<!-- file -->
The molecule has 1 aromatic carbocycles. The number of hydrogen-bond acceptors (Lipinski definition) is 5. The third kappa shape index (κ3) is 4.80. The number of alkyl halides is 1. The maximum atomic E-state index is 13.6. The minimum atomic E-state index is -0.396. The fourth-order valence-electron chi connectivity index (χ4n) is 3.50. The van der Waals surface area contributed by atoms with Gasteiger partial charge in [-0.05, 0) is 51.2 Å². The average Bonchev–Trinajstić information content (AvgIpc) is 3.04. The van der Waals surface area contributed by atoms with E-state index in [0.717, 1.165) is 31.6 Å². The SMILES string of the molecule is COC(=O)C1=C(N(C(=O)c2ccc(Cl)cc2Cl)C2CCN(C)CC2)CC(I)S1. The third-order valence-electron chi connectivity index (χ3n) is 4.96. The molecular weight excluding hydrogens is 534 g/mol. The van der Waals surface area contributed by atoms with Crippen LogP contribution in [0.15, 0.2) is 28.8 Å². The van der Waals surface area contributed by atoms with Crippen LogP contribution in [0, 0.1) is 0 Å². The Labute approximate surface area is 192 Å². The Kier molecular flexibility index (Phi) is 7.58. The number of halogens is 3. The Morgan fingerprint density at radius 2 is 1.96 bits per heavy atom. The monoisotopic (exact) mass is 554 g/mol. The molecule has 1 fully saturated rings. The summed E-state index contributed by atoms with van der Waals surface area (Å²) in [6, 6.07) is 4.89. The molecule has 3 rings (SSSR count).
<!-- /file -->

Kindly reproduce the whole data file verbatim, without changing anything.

The molecule has 1 aromatic carbocycles. The number of hydrogen-bond acceptors (Lipinski definition) is 5. The third kappa shape index (κ3) is 4.80. The number of alkyl halides is 1. The maximum atomic E-state index is 13.6. The minimum atomic E-state index is -0.396. The fourth-order valence-electron chi connectivity index (χ4n) is 3.50. The van der Waals surface area contributed by atoms with Gasteiger partial charge in [-0.05, 0) is 51.2 Å². The average Bonchev–Trinajstić information content (AvgIpc) is 3.04. The van der Waals surface area contributed by atoms with E-state index in [0.717, 1.165) is 31.6 Å². The SMILES string of the molecule is COC(=O)C1=C(N(C(=O)c2ccc(Cl)cc2Cl)C2CCN(C)CC2)CC(I)S1. The third-order valence-electron chi connectivity index (χ3n) is 4.96. The molecular weight excluding hydrogens is 534 g/mol. The van der Waals surface area contributed by atoms with Crippen LogP contribution in [0.15, 0.2) is 28.8 Å². The van der Waals surface area contributed by atoms with Crippen LogP contribution in [0, 0.1) is 0 Å². The Labute approximate surface area is 192 Å². The Kier molecular flexibility index (Phi) is 7.58. The number of halogens is 3. The Morgan fingerprint density at radius 2 is 1.96 bits per heavy atom. The monoisotopic (exact) mass is 554 g/mol. The molecule has 1 fully saturated rings. The summed E-state index contributed by atoms with van der Waals surface area (Å²) in [6, 6.07) is 4.89. The molecule has 3 rings (SSSR count).